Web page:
Is this a book blog? Is this a dance blog?
YOU’LL NEVER KNOW.
[cackles into the distance]
Anyway. Today I have more books for you! My 2016 reading is clipping along at a vigorous pace, and I have five more titles to share with the world.
FINIKIN OF THE ROCK, Melina Marchetta
I got irritated enough by this one to write an entire post on it. Two-dimensional YA Fantasy is two-dimensional.
TO SAY NOTHING OF THE DOG, Connie Willis
Once I got past the initial world-confusion and vague 90s British pop culture references, this time-travel story was a cute romp through a variety of ages. The part I enjoyed the most was the Victorian-era mystery, complete with a hapless, put-upon time-traveler, stuffy elite, and, of course, a dog. And a cat. The Hugo winner from 1999, this light, fun novel is sort of DOCTOR WHO meets Agatha Cristie. (But not like this.)
YOU’RE A VAMPIRE: THAT SUCKS, Domenick Dicce
I am a sucker for a vampire story, especially a humorous one. (Pun 110% intended.) Hence the promise of a tongue-in-fangs how-to book for the recently un-dead flew off the proverbial shelf into my grabby hands. Sadly the cleverness of the humor is limited to that of the bad pun in the title, with most of it played for laughs against the bigwigs Stoker and Meyers. By now, we get it. Entering TWILIGHT into the vampire cannon is dumb. Some of the rules Stoker used that became vampire lore are inane. I wanted more. I find the evolution of the vampire myth and what it meant in 1898 vs. 2016 is very interesting, and this book did little but schlep out a few cheap jokes.
THE ENCHANTED, Rene Denfeld
This is a strange little book. I’ve recently gotten into watching BookTube (video blogs about books on YouTube, for the un-initiated) and it got some hype, so I gave it a whirl. It’s a very ‘literary’ book–the writing is elevated and lyrical, with some quite beautiful passages of some very dark subject matter, creating a sort of transcendental contrast. When I first heard of the book, it was pitched as magical realism, but after reading it I’m not quite sure. Is it still magical realism if the ‘magical’ element very well could have been hallucinations from one character? Does it matter?
It’s also a book that’s clearly going for effect rather than story, which worked for me maybe half the time. The POV shifts were handled reasonably well, but the plot was just a wee bit too meandering to be truly compelling. Luckily it’s short, and so I’ll say if you are looking to lose yourself in the darkest of modern fairy-stories, give it a shot.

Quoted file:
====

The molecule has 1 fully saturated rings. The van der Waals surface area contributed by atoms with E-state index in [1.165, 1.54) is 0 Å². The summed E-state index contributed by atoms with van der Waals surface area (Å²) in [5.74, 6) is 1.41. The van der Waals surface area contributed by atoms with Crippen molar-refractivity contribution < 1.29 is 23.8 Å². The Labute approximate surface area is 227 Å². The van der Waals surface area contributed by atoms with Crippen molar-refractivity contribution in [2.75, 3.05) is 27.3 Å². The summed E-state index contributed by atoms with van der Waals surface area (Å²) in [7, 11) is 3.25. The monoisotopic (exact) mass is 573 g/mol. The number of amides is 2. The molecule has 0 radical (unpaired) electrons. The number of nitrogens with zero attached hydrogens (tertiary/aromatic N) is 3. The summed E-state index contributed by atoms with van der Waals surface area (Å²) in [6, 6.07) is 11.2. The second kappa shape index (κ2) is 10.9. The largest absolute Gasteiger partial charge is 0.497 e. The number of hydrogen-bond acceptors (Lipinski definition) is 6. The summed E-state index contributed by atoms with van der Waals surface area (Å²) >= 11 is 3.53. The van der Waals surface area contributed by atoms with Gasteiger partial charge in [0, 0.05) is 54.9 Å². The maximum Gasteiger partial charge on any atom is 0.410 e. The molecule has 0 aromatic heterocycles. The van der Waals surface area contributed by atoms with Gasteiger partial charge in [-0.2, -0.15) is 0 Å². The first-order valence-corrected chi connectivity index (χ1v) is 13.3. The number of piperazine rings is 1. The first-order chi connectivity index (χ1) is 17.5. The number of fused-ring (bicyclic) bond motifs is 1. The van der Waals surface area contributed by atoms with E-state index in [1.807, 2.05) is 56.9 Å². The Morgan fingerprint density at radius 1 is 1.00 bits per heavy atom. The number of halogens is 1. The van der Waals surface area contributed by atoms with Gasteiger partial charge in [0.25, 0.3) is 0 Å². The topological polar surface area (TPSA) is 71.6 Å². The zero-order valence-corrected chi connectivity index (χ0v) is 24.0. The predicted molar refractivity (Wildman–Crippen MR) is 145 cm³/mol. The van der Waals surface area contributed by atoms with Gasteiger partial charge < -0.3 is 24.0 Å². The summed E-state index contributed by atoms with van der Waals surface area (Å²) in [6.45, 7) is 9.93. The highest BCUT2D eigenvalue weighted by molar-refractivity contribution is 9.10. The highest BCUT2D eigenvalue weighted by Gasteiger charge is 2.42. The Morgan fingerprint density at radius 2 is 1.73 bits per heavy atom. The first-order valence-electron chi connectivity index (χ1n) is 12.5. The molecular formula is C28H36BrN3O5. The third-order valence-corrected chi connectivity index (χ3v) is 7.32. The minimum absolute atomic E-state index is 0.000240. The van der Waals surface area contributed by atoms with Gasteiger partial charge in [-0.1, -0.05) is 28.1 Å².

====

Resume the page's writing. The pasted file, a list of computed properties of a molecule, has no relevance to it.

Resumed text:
VICIOUS, V.E. Schwab
Ok. So this book was flippin’ awesome. It’s like X-MEN meets FRANKENSTEIN. Mad science, comic-book villains, morally grey characters–even on the surface it sounds like a blast. AND IT WAS. The book was near-perfectly plotted, the pacing and use of flashbacks some of the best I’ve seen in a long time. The characters were interesting and 3-D, resisting archetype and simplicity at every turn.
AND, on top of all that, the author takes dialog and situations that are 90% guaranteed to be B-movie cheese, and somehow makes them completely believable. There was one scene were a character shoves another character down some stairs and then talks at them before finishing the job–which is to, murder. Right at the end of the scene, I paused, thinking “he was just monologue-ing like a cheesy Bond villain–and I don’t even care.”
Really my only complaint is that I didn’t want it to end–and that’s really not even valid because the book was one solid passage from first scene to last scene, and anything extra would have dragged it down. It was tight, fun, exciting–hell, it read like a movie and could be a great one, in the right hands.
Side note: This book is interesting to me on another level. I’ve actually read another book by V.E. Schwab–her more recent release A DARKER SHADE OF MAGIC–and I…wasn’t impressed. It was fine, but it didn’t really click, and I watch the hype over its sequel with quiet bemusement. But when I heard the premise of VICIOUS and my eyebrow went up, I bought it, and oh my am I glad I did. The moral here, boys and girls, is to not write-off an author just because of one book. Unless something is aggressively bad, I shall try in the future to give authors a second chance.